The Pop artists and the Minimalists had something else in common, for artists working in both of these styles offered their works to be interpreted. So, of course, did the Abstract Expressionists and their predecessors. The idea that artworks need to be interpreted is so basic that we hardly ever mention it. We simply carry on with our interpretations. However, Op Art called that habit into question. For the Op artists did not give viewers symbols to decipher or emotion-laden brushwork with which to empathize. They did not present Pop-style ironies to savor or Minimalist geometries to analyze in relation to one’s body as an object or to the gallery space as a formal premise. Works of Op Art have their sometimes dazzling, always engaging effects the moment we lay eyes on them. No interpretation is necessary.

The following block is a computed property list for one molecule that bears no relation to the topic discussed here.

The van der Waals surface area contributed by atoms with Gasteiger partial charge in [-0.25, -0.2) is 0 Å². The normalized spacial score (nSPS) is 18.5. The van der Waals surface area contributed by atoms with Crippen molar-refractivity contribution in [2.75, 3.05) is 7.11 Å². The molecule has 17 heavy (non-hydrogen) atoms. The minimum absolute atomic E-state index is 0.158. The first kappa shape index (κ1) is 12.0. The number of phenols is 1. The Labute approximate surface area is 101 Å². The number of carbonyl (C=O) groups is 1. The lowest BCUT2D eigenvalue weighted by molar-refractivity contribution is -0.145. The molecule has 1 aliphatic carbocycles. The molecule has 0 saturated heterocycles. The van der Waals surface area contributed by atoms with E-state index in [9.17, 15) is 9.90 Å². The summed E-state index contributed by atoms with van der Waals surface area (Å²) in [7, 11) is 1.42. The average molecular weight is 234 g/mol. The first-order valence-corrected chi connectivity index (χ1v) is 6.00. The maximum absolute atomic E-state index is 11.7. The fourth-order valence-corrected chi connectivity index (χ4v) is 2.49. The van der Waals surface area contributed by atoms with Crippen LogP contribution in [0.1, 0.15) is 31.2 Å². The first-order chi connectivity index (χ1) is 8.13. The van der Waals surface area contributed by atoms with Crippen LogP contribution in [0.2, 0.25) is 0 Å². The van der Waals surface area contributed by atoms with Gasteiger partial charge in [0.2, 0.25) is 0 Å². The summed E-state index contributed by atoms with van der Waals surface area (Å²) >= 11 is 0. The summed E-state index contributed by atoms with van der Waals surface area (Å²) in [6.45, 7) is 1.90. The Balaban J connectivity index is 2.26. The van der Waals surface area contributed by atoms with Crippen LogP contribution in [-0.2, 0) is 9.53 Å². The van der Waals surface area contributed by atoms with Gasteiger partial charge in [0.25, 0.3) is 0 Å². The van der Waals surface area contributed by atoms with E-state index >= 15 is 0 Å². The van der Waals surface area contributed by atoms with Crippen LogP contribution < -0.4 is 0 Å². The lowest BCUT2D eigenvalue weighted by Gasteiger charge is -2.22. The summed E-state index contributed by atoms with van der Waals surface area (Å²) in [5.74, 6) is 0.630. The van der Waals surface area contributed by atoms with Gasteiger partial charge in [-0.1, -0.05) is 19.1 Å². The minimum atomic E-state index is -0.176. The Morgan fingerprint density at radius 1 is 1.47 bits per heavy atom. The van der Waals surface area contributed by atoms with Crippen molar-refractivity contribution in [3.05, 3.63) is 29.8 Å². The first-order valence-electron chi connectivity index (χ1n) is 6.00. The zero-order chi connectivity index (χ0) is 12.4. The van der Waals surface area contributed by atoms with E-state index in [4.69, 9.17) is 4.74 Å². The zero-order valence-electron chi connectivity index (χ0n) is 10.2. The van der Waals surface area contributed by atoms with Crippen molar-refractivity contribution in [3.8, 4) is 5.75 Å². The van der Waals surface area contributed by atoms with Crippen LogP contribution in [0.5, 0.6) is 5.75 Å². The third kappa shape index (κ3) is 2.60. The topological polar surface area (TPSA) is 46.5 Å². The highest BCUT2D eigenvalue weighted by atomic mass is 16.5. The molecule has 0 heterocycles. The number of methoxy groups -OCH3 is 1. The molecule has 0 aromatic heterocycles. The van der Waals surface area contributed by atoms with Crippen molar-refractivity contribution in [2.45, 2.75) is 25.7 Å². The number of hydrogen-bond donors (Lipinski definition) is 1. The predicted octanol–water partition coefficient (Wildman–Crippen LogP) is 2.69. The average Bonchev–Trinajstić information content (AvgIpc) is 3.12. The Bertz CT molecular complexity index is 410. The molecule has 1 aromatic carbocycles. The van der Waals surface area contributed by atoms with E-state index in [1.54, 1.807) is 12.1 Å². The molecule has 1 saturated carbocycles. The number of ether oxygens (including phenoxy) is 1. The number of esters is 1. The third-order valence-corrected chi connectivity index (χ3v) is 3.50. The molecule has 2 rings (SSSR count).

Though Mieczkowski says that he doesn’t mind the “Op Art” label, he prefers “perceptual abstraction.” This is the phrase preferred, as well, by William Seitz, the organizer of MoMA’s “Responsive Eye” exhibition. For that is what the work in that show offered: a way of making art that, in rendering the usual approaches to art ineffectual, made perception itself primary. For the most part, there are only insignificant differences between one person’s visual apparatus and another’s. As a consequence, Op Art endowed its audience’s experience with a high degree of unanimity. This art placed no premium on individual reactions. Nor did Op artists assert their individuality in any of the ways that have been common in the West ever since certain Renaissance masters emerged from the shadows where medieval artists plied their trades. They did not, however, deny their individual impulses and inclinations—a point made clear in a 1966 statement issued by the Anonima Group, which Mieczkowski had founded six years earlier with two like-minded painters, Ernst Benkert and Francis Hewitt.